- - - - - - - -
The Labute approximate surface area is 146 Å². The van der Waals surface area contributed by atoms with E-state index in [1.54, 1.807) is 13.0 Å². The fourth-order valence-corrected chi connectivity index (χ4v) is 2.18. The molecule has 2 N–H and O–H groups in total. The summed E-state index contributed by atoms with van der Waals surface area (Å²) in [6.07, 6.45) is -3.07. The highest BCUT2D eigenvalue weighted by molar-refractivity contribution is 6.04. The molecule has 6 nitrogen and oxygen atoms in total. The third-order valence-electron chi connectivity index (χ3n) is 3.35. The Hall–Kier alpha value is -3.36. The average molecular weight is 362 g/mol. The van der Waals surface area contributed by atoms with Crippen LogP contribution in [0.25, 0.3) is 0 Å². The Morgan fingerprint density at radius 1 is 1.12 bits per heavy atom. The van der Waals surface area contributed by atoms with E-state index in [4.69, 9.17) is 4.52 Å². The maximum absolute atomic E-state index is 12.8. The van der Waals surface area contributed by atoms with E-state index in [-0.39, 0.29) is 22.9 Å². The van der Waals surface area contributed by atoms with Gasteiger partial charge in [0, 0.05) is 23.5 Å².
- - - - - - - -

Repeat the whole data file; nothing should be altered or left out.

The Labute approximate surface area is 146 Å². The van der Waals surface area contributed by atoms with E-state index in [1.54, 1.807) is 13.0 Å². The fourth-order valence-corrected chi connectivity index (χ4v) is 2.18. The molecule has 2 N–H and O–H groups in total. The summed E-state index contributed by atoms with van der Waals surface area (Å²) in [6.07, 6.45) is -3.07. The highest BCUT2D eigenvalue weighted by molar-refractivity contribution is 6.04. The molecule has 6 nitrogen and oxygen atoms in total. The third-order valence-electron chi connectivity index (χ3n) is 3.35. The Hall–Kier alpha value is -3.36. The average molecular weight is 362 g/mol. The van der Waals surface area contributed by atoms with Crippen LogP contribution in [0.25, 0.3) is 0 Å². The Morgan fingerprint density at radius 1 is 1.12 bits per heavy atom. The van der Waals surface area contributed by atoms with E-state index in [4.69, 9.17) is 4.52 Å². The maximum absolute atomic E-state index is 12.8. The van der Waals surface area contributed by atoms with E-state index in [-0.39, 0.29) is 22.9 Å². The van der Waals surface area contributed by atoms with Gasteiger partial charge in [0, 0.05) is 23.5 Å².